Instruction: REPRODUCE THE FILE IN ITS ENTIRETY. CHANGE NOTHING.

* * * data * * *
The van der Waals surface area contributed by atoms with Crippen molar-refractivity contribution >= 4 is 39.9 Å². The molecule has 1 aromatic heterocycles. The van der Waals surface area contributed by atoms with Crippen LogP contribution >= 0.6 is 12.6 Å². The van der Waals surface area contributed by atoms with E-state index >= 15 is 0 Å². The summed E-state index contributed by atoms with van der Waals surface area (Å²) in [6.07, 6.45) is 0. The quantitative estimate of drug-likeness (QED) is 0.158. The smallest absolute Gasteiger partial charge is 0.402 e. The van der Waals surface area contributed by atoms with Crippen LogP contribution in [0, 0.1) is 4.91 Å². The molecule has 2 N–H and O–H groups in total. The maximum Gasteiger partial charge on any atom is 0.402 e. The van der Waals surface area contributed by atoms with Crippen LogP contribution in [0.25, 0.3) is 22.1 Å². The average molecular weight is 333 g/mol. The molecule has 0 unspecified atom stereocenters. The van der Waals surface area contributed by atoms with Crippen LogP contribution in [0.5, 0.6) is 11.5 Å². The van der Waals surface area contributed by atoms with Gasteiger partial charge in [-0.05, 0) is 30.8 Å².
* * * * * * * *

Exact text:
The van der Waals surface area contributed by atoms with Crippen molar-refractivity contribution >= 4 is 39.9 Å². The molecule has 1 aromatic heterocycles. The van der Waals surface area contributed by atoms with Crippen LogP contribution >= 0.6 is 12.6 Å². The van der Waals surface area contributed by atoms with E-state index >= 15 is 0 Å². The summed E-state index contributed by atoms with van der Waals surface area (Å²) in [6.07, 6.45) is 0. The quantitative estimate of drug-likeness (QED) is 0.158. The smallest absolute Gasteiger partial charge is 0.402 e. The van der Waals surface area contributed by atoms with Crippen LogP contribution in [0, 0.1) is 4.91 Å². The molecule has 2 N–H and O–H groups in total. The maximum Gasteiger partial charge on any atom is 0.402 e. The van der Waals surface area contributed by atoms with Crippen LogP contribution in [0.25, 0.3) is 22.1 Å². The average molecular weight is 333 g/mol. The molecule has 0 unspecified atom stereocenters. The van der Waals surface area contributed by atoms with Crippen LogP contribution in [0.5, 0.6) is 11.5 Å². The van der Waals surface area contributed by atoms with Gasteiger partial charge in [-0.05, 0) is 30.8 Å².